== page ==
Today, the United Nations High-Level Political Forum will focus on reviewing Sustainable Development Goal 10 on reducing inequalities and its interrelations with other goals. We are far off track to achieve equitable access to education and equitable educational opportunities for all. In fact, in some countries, governments are introducing policies that are contributing to worsening educational inequalities. This blog illustrates how the rights of indigenous students to relevant, quality education are being violated the Philippines due to government attacks on indigenous schools, teachers, students and community leaders in the Mindanao region. It explains how education unions are taking action to defend these rights and the achievement of SDGs 4 and 5.
On the 15th July, the Philippines will be presenting a Voluntary National Review (VNR) of its progress towards achieving the SDGs. However, this review is unlikely to critically assess the government’s numerous policies that actively undermine progress towards the SDGs. At this very moment in the Philippines, trade union rights are being violated and education union leaders threatened for speaking out.
In the Philippines, not only is the government neglecting its responsibility to fulfil every child’s right to education, but it is also violating human rights. Since the adoption of the SDGs in 2015, rights violations of indigenous teachers and students in Mindanao have intensified, rendering progress toward ensuring that all students are safe at school (Target 4.a) and that indigenous students have equitable access to quality education (Target 4.5) impossible.
Schools in Mindanao have long suffered from neglect and lack of funding from the government due to their geographical isolation. However, even with limited resources, Lumad schools strive to provide free, quality education and to offer a curriculum tailored to the needs of their indigenous students. The curriculum aims to keep indigenous culture and history alive and to be relevant and responsive to the needs of the student population, ensuring that indigenous students receive a quality education leading to relevant and effective learning outcomes in line with SDG Target 4.1.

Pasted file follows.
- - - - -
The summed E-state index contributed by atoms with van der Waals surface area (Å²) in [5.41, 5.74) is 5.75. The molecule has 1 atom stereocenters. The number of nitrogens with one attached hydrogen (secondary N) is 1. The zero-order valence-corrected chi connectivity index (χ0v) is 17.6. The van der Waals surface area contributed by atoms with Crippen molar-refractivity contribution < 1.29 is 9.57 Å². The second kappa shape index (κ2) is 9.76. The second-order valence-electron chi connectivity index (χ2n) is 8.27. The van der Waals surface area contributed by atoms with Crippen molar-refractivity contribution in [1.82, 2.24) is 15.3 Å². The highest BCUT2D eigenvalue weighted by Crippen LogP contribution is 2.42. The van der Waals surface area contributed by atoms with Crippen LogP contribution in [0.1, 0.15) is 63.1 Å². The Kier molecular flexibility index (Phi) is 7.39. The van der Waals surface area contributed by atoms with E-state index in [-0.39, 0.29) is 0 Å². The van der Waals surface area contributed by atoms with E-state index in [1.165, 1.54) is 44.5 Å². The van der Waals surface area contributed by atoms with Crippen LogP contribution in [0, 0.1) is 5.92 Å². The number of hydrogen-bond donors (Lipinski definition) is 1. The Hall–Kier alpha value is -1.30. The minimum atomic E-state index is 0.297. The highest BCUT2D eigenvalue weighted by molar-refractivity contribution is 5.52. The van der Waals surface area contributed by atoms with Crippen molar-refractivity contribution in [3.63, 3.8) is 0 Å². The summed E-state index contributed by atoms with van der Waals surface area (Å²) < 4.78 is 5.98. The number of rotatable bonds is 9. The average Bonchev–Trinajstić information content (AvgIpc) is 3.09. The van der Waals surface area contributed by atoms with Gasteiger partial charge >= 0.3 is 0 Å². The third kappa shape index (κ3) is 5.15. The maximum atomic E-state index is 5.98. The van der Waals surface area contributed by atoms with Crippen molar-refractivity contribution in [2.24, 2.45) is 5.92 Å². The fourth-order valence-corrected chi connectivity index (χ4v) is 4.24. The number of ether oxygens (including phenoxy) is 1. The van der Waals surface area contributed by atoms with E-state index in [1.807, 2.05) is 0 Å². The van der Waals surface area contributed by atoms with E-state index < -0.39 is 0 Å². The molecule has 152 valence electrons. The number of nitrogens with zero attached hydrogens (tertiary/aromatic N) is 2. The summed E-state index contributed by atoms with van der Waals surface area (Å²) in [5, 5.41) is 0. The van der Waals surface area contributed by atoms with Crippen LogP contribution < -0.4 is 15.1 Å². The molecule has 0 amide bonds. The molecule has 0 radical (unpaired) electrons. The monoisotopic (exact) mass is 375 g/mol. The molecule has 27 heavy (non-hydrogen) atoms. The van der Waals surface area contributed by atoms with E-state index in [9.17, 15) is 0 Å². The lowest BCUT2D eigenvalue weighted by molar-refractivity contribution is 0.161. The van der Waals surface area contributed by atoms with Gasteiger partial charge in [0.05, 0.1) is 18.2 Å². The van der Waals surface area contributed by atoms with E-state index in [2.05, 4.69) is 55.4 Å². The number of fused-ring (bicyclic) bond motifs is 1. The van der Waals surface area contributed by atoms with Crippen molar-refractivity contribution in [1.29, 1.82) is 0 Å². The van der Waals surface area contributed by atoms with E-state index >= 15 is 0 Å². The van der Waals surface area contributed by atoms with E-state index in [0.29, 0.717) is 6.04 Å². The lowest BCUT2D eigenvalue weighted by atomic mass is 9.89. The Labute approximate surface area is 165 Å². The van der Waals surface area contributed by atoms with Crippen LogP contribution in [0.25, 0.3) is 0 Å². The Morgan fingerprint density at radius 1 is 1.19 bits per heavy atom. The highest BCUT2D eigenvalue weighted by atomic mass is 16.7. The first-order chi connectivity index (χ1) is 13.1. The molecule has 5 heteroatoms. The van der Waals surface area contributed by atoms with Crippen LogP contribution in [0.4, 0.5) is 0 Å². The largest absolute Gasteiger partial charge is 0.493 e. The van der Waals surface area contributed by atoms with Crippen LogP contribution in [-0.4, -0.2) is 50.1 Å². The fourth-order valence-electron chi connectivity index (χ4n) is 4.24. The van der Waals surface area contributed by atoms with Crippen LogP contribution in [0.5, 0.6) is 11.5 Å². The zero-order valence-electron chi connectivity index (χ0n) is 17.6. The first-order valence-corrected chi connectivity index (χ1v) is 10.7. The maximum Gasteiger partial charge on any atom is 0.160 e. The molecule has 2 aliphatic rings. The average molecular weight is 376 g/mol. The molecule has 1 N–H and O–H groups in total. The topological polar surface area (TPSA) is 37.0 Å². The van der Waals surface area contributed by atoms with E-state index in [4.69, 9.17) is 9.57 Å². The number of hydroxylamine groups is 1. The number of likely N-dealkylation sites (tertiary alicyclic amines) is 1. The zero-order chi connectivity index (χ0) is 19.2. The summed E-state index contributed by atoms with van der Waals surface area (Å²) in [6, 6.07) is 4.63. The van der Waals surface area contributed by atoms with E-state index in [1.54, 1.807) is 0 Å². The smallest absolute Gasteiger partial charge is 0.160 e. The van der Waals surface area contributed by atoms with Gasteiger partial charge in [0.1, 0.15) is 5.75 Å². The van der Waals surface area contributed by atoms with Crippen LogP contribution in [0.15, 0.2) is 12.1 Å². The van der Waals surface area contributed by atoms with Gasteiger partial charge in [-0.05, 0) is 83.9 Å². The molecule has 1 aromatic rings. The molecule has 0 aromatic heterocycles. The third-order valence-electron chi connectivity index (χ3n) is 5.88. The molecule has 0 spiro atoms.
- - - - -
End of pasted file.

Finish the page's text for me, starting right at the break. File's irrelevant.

Atrocities and attacks
For years, schools in Mindanao have been subjected to attacks, harassment and intimidation by both military and paramilitary forces. The occupation and destruction of school premises violates the right to education of thousands of Lumad children.
The government itself has incited attacks in Mindanao, labelling Lumad educators as communists and terrorists and making references to “counter-insurgency operations”. On 24 July 2017, President Duterte publicly called for airstrikes against Lumad schools “who teach children to rebel against the government” . Since Rodrigo Duterte became president in 2016, campaigners report that there have been at least 535 attacks against Lumad schools .
Three Lumad activists were killed in 2017: Emelito Rotimas, killed on 6 February, and Leonila Tapsadan and Ramon Dagaas Pesadilla, killed on 2 March. Human rights activists have also been harassed. On 28 November 2018, a solidarity mission of over 70 teachers, students, human rights defenders and volunteers, including a member of the Filipino House of Representatives, France Castro, were attacked by a paramilitary group whilst trying to provide support to Lumad school communities. Rather than being helped by the police, the group were arbitrarily detained. According to campaigners, trumped-up illegal arrests and abductions have become an emerging trend in the militarisation of Mindanao’s schools.
According to Lumad communities, attacks on schools and harassment of the Lumad population have worsened since Mindanao was placed under martial law on 23 May 2017. Martial law has been extended multiple times, and it is approved until the end of 2019.
Defending the right to education